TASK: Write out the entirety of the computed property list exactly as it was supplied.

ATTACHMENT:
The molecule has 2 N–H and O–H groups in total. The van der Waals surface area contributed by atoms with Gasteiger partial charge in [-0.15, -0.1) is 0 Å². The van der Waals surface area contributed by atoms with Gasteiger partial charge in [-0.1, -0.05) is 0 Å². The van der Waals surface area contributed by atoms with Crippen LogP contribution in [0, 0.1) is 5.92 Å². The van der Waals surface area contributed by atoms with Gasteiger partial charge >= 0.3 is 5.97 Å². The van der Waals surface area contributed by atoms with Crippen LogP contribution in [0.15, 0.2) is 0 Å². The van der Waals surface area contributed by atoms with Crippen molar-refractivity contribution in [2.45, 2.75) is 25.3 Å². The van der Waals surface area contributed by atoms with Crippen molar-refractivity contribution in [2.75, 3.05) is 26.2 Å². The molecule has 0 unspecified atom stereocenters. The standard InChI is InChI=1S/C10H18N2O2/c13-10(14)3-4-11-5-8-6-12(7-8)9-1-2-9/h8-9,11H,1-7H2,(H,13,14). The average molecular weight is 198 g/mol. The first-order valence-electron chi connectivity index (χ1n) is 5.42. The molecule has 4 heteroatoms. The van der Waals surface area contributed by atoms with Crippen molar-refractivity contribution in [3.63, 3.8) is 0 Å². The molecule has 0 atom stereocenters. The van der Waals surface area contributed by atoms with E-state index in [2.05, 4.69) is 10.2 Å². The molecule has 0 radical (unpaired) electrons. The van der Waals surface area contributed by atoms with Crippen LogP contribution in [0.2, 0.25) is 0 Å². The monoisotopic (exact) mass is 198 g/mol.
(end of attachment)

The molecule has 2 N–H and O–H groups in total. The van der Waals surface area contributed by atoms with Gasteiger partial charge in [-0.15, -0.1) is 0 Å². The van der Waals surface area contributed by atoms with Gasteiger partial charge in [-0.1, -0.05) is 0 Å². The van der Waals surface area contributed by atoms with Crippen LogP contribution in [0, 0.1) is 5.92 Å². The van der Waals surface area contributed by atoms with Gasteiger partial charge >= 0.3 is 5.97 Å². The van der Waals surface area contributed by atoms with Crippen LogP contribution in [0.15, 0.2) is 0 Å². The van der Waals surface area contributed by atoms with Crippen molar-refractivity contribution in [2.45, 2.75) is 25.3 Å². The van der Waals surface area contributed by atoms with Crippen molar-refractivity contribution in [2.75, 3.05) is 26.2 Å². The molecule has 0 unspecified atom stereocenters. The standard InChI is InChI=1S/C10H18N2O2/c13-10(14)3-4-11-5-8-6-12(7-8)9-1-2-9/h8-9,11H,1-7H2,(H,13,14). The average molecular weight is 198 g/mol. The first-order valence-electron chi connectivity index (χ1n) is 5.42. The molecule has 4 heteroatoms. The van der Waals surface area contributed by atoms with Crippen molar-refractivity contribution in [3.63, 3.8) is 0 Å². The molecule has 0 atom stereocenters. The van der Waals surface area contributed by atoms with E-state index in [2.05, 4.69) is 10.2 Å². The molecule has 0 radical (unpaired) electrons. The van der Waals surface area contributed by atoms with Crippen LogP contribution in [0.2, 0.25) is 0 Å². The monoisotopic (exact) mass is 198 g/mol.